Speaking of Habits

tea cupHow long does it take to develop a new habit? I did a little research on Google and found quite a variety of answers. Some researchers have said it takes at least 21 days to develop a habit; others say it takes 2 – 8 months. So… I’m not going to guess which is right or how long it takes to develop a new habit. But I do know for me it is not easy to develop, break, or change habits. When things are second-nature and happen without much conscious thought, it takes what seems like Herculean effort to change them. Especially difficult habits to change can be in what we think and what we say.

Without even realizing what is happening, we can get into ugly thought patterns that develop into ugly speech. I remember years ago I made a concerted effort to stop swearing. In my 20’s I swore a fair amount, as did many of my friends. But, by getting a professional job and realizing not everyone cussed like a sailor, I focused my efforts on finding other words to express myself. It didn’t take long to be almost fully rid of cussing, and I felt more prepared to be professional.

A few other thought and speech habits I think are worth assessing in ourselves and dropping are:

Complaining – About circumstances, the weather, how you feel, or about other people, complaining doesn’t get you anywhere. Complaining is finding fault, not offering a solution. Complaining keeps us stuck in misery. Try not to complain for a day, consider thinking about being grateful for aspects of your life, and see how different you feel.

Criticizing – Pointing fingers at others and finding fault is, to me, one of the ugliest traits. I’ve definitely been guilty of it but really try not to criticize others anymore. My husband helped me realize I could tend toward criticism and cause a lot of hurt. I try to leave others to their own business and not stick my nose in where I have no responsibility.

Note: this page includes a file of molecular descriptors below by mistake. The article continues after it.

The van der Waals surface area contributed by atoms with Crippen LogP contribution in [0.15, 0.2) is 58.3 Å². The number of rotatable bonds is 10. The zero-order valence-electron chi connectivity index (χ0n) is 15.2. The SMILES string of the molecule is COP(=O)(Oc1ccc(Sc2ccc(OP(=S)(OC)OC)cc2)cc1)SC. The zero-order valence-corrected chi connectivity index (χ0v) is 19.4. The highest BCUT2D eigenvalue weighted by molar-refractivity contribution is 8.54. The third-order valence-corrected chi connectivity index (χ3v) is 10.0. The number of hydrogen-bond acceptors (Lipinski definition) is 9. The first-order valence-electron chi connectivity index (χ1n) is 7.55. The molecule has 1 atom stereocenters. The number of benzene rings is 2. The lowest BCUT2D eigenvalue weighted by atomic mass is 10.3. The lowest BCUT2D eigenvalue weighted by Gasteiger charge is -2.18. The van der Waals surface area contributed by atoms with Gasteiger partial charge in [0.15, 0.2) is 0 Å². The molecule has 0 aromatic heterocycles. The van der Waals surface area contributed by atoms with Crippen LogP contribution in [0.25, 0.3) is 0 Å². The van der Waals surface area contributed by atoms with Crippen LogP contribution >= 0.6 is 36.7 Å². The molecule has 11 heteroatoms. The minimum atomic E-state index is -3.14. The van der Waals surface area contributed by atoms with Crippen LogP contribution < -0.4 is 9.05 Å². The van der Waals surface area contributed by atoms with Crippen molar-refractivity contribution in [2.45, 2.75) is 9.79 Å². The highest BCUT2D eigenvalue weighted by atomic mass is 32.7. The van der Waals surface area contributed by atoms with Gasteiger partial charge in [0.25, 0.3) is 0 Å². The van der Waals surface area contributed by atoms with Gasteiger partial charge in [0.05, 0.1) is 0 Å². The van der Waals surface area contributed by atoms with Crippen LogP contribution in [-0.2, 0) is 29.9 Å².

Blaming – Looking to others or to our past as the cause of our problems and issues says that we are powerless over our lives. When we take responsibility for ourselves and circumstances we are the actor in our play; we have the power. Blaming can be manipulative and holds us in place, but accepting circumstances and our decisions allows us to move forward.

Paying attention to these habits of speech, and then thinking about their place in our minds, can really be eye opening. You may be limiting yourself by what you say, because of what you think. Giving up on these patterns offers freedom. Whether it takes 21 days or many more to drop them, you’ll feel lighter when you do.

Make it a good week!

The Big Picture

competitionI came across this quote a few weeks ago, knowing with surety it was food for a blog post. But, as is often the case, I was unsure of specifically what to say about it at that time, so let it roll around in the back of my mind for days. This message speaks to me powerfully in three ways:

We are all connected. The old adage “I am my brother’s keeper” is fitting. When we consider ourselves responsible for others, our attitude is impacted. We act differently toward those we are connected to versus those we don’t know. If we looked at others, those we bump into each day and those we just hear about, as connected to us, how would the world be impacted?